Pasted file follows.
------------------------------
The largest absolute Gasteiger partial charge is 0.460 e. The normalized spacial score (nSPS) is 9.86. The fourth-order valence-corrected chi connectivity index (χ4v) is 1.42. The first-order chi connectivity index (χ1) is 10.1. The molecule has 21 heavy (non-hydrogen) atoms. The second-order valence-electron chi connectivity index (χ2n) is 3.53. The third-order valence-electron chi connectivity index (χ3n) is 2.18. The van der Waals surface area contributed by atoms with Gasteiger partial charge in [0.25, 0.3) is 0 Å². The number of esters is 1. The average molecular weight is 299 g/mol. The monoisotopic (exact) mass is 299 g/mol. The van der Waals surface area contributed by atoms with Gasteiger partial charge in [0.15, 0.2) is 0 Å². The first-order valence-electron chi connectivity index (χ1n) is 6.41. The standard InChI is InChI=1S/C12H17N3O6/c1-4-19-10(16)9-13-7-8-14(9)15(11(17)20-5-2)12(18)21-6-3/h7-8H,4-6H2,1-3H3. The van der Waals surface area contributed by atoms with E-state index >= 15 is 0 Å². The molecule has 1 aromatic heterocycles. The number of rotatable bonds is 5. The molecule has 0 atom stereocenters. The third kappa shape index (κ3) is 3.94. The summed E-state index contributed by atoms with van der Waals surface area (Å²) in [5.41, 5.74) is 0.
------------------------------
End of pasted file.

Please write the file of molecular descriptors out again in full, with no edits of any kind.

The largest absolute Gasteiger partial charge is 0.460 e. The normalized spacial score (nSPS) is 9.86. The fourth-order valence-corrected chi connectivity index (χ4v) is 1.42. The first-order chi connectivity index (χ1) is 10.1. The molecule has 21 heavy (non-hydrogen) atoms. The second-order valence-electron chi connectivity index (χ2n) is 3.53. The third-order valence-electron chi connectivity index (χ3n) is 2.18. The van der Waals surface area contributed by atoms with Gasteiger partial charge in [0.25, 0.3) is 0 Å². The number of esters is 1. The average molecular weight is 299 g/mol. The monoisotopic (exact) mass is 299 g/mol. The van der Waals surface area contributed by atoms with Gasteiger partial charge in [0.15, 0.2) is 0 Å². The first-order valence-electron chi connectivity index (χ1n) is 6.41. The standard InChI is InChI=1S/C12H17N3O6/c1-4-19-10(16)9-13-7-8-14(9)15(11(17)20-5-2)12(18)21-6-3/h7-8H,4-6H2,1-3H3. The van der Waals surface area contributed by atoms with E-state index >= 15 is 0 Å². The molecule has 1 aromatic heterocycles. The number of rotatable bonds is 5. The molecule has 0 atom stereocenters. The third kappa shape index (κ3) is 3.94. The summed E-state index contributed by atoms with van der Waals surface area (Å²) in [5.41, 5.74) is 0.